# Longer battery life for LED circuit.

Discussion in 'The Projects Forum' started by cbseattle, Apr 4, 2012.

1. ### cbseattle Thread Starter New Member

Apr 4, 2012
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0
I have 8 low voltage LEDs (1.6V) powered by 2 CR2032 batteries.

The LEDs: 4 sets of 2 (3mm) LEDs with 500K resistor, in parallel
2 batteries in series (6V) to supply the necessary voltage.

My (questionable) calculations suggested I could run the lights for approx 48hrs continuously. In fact they will be turned on and off so that will end up being a lot longer for actual usage (typical usage will probably be 1-2 hours per day).

My main question is: is there something I can do to extend that battery life other than a bigger resistor which will make it too dim. If I put anymore than 2 in series then they don't light unless the batteries are brand spanking new.

My side question: I often see LED circuits run by batteries and cannot understand why they work. My understanding is that the typical 5mm LED that I see used requires 10-20mA of current. Button batteries, I thought, cannot supply that kind of current at once, so why do they work?

Thanks in advance for any help. Those of you who take so much time to help all of us are saints - this stuff is really confusing for a beginner.

2. ### jimkeith Active Member

Oct 26, 2011
539
99
5mA is generally sufficient to get a good indication--perhaps less with efficient LEDs.

Eliminate the 500K parallel resistors--they are not necessary--only one series resistor is required to limit the current for each series string--two in series is probably best for that voltage.

You can reduce LED average current by an order of magnitude by driving them with a TLC555 timer set up as a flasher.

Button batteries can supply that level of current.

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3. ### #12 Expert

Nov 30, 2010
16,248
6,745
Mostly elaborating on what jimkeith said,

Keep poking around this site and vendor sites for ways to buy super bright leds. Those can get you more light for less current.

The timer circuit that pulses the LEDs works because of the human characteristic called, "persistence of vision". Anything over 30 or 40 blips per second looks continuous. Making the blips 2 or 3 milliseconds long saves 90% of the current. The TLC version of the 555 is an energy saver compared to the old style like the LM555.

Then, there are current regulated, fast switching supplies that eliminate the series resistor, saving more energy.

How complicated are you willing to go?

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4. ### cbseattle Thread Starter New Member

Apr 4, 2012
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Thanks for the advice. Very helpful.
I'll change the resistors and that will clean things up too.

As far as the super bright LEDs, in the huge morass of LEDs it's hard to find anything. Any chance you could give me some kind of spec. for what I'm looking for to help? I'm assuming it's low voltage, low current and high mcd. But I'm really not sure what mcd is good for an LED that needs to be easily visible in normal daylight conditions (i.e. not in the dark).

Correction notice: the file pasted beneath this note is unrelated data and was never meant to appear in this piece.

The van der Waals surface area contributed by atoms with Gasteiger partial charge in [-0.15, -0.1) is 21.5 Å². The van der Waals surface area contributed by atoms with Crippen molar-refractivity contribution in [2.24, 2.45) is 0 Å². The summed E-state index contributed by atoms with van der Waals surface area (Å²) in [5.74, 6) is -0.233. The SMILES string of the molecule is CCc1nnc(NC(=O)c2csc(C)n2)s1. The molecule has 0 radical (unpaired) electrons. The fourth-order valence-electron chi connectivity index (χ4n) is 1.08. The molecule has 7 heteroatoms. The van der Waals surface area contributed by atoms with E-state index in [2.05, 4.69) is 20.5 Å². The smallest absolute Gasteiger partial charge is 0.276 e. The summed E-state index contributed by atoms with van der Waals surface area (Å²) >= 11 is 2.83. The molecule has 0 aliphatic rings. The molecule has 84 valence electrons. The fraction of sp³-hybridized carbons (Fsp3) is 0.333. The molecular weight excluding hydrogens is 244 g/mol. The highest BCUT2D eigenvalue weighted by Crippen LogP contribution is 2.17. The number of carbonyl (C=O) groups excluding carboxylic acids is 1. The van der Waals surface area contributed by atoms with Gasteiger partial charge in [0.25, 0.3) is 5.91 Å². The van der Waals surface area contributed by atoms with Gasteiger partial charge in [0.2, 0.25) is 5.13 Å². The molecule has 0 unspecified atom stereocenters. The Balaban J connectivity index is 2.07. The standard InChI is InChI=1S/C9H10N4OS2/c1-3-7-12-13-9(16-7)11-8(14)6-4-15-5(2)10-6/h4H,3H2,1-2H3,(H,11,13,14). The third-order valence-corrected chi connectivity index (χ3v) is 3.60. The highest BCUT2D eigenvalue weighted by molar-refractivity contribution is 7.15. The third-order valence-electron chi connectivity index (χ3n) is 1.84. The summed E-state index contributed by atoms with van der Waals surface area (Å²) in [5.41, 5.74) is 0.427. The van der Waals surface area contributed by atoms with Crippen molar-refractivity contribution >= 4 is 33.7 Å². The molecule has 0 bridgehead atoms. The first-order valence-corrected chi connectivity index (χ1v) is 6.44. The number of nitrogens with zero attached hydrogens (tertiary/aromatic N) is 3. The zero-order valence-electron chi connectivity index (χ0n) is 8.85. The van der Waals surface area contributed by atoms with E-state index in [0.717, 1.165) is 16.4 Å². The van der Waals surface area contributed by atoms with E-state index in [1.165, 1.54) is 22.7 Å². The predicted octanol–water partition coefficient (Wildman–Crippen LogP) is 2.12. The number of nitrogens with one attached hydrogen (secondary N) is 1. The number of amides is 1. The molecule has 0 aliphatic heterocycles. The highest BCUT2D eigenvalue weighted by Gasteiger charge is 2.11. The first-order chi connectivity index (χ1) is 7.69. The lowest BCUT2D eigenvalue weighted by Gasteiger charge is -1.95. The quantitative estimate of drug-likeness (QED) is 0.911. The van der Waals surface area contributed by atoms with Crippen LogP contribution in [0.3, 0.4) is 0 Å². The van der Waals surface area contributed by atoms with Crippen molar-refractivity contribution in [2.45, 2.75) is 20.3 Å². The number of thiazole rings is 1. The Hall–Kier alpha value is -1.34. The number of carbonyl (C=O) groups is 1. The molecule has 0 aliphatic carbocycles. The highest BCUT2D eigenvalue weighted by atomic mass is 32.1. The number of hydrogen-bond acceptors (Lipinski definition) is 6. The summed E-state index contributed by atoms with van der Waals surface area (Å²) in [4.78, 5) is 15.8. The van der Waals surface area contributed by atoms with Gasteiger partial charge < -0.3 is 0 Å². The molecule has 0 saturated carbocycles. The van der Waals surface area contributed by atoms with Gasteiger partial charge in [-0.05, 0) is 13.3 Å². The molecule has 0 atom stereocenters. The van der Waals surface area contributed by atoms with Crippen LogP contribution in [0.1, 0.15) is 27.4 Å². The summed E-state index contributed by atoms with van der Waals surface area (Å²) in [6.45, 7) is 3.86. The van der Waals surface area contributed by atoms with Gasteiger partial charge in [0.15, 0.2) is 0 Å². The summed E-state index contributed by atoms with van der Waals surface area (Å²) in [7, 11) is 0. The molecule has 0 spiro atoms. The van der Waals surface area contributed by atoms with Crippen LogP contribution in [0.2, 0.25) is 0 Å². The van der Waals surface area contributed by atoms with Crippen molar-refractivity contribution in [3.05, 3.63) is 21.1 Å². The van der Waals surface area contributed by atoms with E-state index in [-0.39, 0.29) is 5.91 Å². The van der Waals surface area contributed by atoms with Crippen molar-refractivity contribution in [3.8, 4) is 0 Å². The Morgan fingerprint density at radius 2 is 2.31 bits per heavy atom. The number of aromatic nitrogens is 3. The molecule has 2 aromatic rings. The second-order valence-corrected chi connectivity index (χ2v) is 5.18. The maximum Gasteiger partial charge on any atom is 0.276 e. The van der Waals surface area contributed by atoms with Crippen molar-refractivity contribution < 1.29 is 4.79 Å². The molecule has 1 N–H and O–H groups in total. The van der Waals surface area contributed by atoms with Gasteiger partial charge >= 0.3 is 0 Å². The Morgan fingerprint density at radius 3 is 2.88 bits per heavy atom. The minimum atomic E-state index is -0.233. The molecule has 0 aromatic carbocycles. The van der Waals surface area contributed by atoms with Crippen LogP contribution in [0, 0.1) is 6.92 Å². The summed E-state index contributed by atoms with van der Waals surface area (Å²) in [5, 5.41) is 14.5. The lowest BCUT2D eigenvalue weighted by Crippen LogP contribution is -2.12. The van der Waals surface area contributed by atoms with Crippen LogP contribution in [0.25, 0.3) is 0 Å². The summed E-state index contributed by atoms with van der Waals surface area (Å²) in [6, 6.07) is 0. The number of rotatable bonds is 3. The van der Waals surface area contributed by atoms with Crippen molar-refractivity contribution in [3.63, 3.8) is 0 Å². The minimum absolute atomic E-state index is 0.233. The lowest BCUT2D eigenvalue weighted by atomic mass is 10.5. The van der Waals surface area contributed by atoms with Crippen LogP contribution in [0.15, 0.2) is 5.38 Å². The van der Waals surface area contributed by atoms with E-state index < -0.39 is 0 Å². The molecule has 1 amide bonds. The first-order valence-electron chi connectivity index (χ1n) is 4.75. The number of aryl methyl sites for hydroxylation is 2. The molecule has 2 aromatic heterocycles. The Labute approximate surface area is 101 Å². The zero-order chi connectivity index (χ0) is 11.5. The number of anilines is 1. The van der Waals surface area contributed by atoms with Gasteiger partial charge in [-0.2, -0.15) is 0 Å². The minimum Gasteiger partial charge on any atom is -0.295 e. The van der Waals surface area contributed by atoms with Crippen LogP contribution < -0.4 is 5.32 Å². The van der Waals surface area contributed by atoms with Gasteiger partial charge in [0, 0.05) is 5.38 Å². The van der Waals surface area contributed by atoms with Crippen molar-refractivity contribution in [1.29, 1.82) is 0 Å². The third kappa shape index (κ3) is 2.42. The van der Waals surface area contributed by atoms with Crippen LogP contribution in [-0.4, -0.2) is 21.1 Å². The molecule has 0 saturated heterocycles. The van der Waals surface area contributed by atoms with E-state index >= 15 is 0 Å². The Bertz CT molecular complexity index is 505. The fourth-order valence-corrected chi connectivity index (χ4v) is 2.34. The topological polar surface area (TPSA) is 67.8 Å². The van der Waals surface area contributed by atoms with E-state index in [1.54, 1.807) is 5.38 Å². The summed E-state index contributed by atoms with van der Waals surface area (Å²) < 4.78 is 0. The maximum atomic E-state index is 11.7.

As far as blinking, I'd actually really like to add that. In fact I'm not even concerned with persistence of vision, I'd be happy to have them visibly blink and I understand how that could be a huge battery extender.

I've spent some time looking into blinking and it doesn't seem too easy to get them to blink. I'd like to keep things pretty simple just because this is all wired into a piece of clothing. 555's seem pretty simple though. I guess I'll have to hunt down the simplest blinking 555 circuit using the version of the 555 you suggested.

Again, thanks so much for taking the time.

5. ### #12 Expert

Nov 30, 2010
16,248
6,745
This site is loaded with 555 circuits. If Bill Marsden sees this he will overload you with circuits that will work. Find his name, click on it, and go for his blogs...or post a title about 555 circuits. He will find you!

Focus on the word, "superbright". That's the most millicandelas per milliwatt.

6. ### cbseattle Thread Starter New Member

Apr 4, 2012
4
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Will do, on both counts. Thanks

7. ### crutschow Expert

Mar 14, 2008
12,977
3,221
To extract the maximum energy from a battery you could use a Joule Thief circuit. it can drive an LED from just one battery.

8. ### Wendy Moderator

Mar 24, 2008
20,764
2,534
I sensed a disturbance in the Farce.

There is a different approach I have used, demonstrated on this post...

High Power LED Flasher

The idea is a buck puck is a converter, it will power the LED with maximum brightness until the battery voltages start to drop significantly. At this point the batteries are pretty well exhausted, and the LED will rapidly dim, having sucked the battery dry.

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9. ### Audioguru New Member

Dec 20, 2007
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But PWM is used as a dimmer because it reduces the duration of the pulses. A duration less than 30ms looks dimmed.

10. ### cbseattle Thread Starter New Member

Apr 4, 2012
4
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The LED flasher looks cool. I'll need to spend a little time seeing if I can really understand it. Thanks for the help.